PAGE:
Once my parents found out about my friends they questioned me beyond belief wanting to know everything I was up to. On the autopsy it just said he died due to a drug related cardiac arrest, seeing this my parents thought he died from heroine. They knew he was a good friend of mine so they assumed I was doing the same, I tried telling them that he took a synthetic acid but they didn’t believe me. Needless to say I was sober for a while and in a lot of trouble with my parents. Once February roiled around l got my driver’s license and that opened up freedom for me again, I got my first job and began drinking and smoking every weekend then. I went to some parties but I had a curfew of midnight now from my parents so I could never stay for long, I would either not drink and drive home or drink and then get a ride from a sober friend home. I was always against drunk driving and most people in my grade were as well after my friend had died.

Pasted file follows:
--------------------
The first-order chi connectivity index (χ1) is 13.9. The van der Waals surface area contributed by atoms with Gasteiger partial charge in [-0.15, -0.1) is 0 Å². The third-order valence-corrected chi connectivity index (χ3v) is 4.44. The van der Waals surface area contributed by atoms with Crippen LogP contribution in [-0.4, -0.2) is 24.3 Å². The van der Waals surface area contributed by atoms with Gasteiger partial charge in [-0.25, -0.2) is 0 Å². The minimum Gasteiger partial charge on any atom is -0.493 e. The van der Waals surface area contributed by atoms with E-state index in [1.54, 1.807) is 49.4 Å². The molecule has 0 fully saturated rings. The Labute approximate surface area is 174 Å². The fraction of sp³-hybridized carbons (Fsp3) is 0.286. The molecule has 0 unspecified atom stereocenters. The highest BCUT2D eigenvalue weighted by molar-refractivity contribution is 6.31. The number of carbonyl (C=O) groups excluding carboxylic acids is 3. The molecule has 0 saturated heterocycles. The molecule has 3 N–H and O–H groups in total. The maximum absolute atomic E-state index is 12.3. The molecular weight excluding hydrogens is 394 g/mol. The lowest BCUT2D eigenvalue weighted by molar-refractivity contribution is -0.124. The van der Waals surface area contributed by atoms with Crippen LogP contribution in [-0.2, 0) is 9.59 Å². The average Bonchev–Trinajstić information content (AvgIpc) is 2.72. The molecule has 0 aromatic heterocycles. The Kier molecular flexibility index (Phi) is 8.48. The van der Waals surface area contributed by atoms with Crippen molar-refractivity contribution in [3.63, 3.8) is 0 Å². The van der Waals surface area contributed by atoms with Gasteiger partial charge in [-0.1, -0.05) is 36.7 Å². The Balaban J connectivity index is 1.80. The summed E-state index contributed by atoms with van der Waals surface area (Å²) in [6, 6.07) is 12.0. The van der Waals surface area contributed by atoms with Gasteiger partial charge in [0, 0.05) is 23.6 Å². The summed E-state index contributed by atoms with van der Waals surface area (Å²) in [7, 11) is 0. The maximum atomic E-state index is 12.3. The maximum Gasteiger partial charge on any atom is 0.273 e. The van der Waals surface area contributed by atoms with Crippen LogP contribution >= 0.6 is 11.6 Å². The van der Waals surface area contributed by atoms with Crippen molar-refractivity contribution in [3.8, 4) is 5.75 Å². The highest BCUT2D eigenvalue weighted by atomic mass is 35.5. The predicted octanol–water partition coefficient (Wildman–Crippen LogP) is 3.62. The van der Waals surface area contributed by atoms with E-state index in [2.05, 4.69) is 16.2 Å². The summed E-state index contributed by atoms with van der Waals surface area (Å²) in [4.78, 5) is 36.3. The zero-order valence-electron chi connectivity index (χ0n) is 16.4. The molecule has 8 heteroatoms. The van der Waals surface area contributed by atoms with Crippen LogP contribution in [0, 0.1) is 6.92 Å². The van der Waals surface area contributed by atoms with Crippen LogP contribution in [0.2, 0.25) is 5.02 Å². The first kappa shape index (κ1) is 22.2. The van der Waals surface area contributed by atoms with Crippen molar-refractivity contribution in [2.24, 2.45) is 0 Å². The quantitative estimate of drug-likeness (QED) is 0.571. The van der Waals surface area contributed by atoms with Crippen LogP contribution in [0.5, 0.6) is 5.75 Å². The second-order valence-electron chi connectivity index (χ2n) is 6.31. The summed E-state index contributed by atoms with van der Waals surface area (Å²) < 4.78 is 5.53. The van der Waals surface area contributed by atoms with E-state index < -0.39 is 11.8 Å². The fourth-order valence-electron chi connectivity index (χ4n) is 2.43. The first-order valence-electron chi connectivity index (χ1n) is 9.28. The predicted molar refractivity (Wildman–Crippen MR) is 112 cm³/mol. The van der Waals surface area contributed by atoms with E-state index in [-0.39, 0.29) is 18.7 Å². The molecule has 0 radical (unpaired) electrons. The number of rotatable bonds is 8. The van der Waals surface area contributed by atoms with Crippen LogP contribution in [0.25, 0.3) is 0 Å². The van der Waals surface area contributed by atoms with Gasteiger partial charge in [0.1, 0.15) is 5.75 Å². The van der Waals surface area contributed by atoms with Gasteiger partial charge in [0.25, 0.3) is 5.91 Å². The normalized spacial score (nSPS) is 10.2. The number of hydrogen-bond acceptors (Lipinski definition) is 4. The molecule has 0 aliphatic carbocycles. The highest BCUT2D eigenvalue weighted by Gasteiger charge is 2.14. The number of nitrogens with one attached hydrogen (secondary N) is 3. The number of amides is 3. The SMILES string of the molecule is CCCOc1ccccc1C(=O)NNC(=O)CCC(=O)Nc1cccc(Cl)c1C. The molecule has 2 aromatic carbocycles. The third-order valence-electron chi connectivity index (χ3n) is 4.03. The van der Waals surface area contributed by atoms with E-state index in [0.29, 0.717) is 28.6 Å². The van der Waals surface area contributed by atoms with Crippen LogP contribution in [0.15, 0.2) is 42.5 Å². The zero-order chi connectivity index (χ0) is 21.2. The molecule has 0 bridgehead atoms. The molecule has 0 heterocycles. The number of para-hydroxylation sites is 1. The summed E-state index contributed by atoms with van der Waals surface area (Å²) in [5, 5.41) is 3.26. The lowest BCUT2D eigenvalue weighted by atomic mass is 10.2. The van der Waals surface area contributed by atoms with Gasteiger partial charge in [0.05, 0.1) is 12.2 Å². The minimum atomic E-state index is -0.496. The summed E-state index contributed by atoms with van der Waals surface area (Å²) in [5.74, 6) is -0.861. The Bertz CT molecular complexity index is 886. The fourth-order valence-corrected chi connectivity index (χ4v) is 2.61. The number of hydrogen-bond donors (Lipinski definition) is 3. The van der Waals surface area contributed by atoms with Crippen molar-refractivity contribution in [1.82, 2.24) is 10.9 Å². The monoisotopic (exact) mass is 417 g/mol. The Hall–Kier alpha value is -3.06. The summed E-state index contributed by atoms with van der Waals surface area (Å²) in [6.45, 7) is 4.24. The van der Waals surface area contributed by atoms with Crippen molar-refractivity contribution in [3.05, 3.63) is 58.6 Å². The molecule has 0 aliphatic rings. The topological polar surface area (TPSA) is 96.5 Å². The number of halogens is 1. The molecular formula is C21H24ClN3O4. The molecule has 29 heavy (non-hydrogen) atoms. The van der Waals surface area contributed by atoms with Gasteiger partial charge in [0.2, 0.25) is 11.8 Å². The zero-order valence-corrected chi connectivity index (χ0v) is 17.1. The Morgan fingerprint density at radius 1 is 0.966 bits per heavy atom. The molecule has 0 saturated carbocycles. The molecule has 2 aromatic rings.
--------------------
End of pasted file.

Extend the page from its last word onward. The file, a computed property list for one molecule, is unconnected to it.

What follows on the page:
By the time summer had rolled around I began living my life like clockwork, I would go to work about 4 times a week and on the off day’s drink and smoke on the lake or while golfing. My life was a complete party on the days I had work off, never the nights though because of my midnight curfew. I day drank and smoked 3 or 4 times a week that entire summer, I knew the limits though and never showed up to work intoxicated. I respected my job and never wanted to lose it. Junior year was the same thing, I had a schedule for everyday of the week down to an hour. Go to school, go to track practice, work, smoke, homework, sleep, and then drink on the weekends. I never let drinking or smoking prevent things that I wanted to do though, I still managed to do well in track, had a respectable job for a high schooler, and graduated with a 3.7 gpa, and had many hobbies such as golfing, biking, and working out. When senior year came my life had plateaued, 1 was done experimenting with drugs and was set at just drinking and smoking. I had a solid small group of friends that all ended up going to different very respectable schools such as Rockey River,Park View,Langtree Charter and Pine Lake, l also had a good job that I could come back to during summers. 1 continued on with my normal school year routine, eventually getting accepting into 6 different schools and then committing to the University of North Carolina Everything was great I graduated high school with no problems, continued working and partying through the summer, and was looking forward to going to a great school that next year. I think I was just three weeks away from going to college when my bubble of reality burst.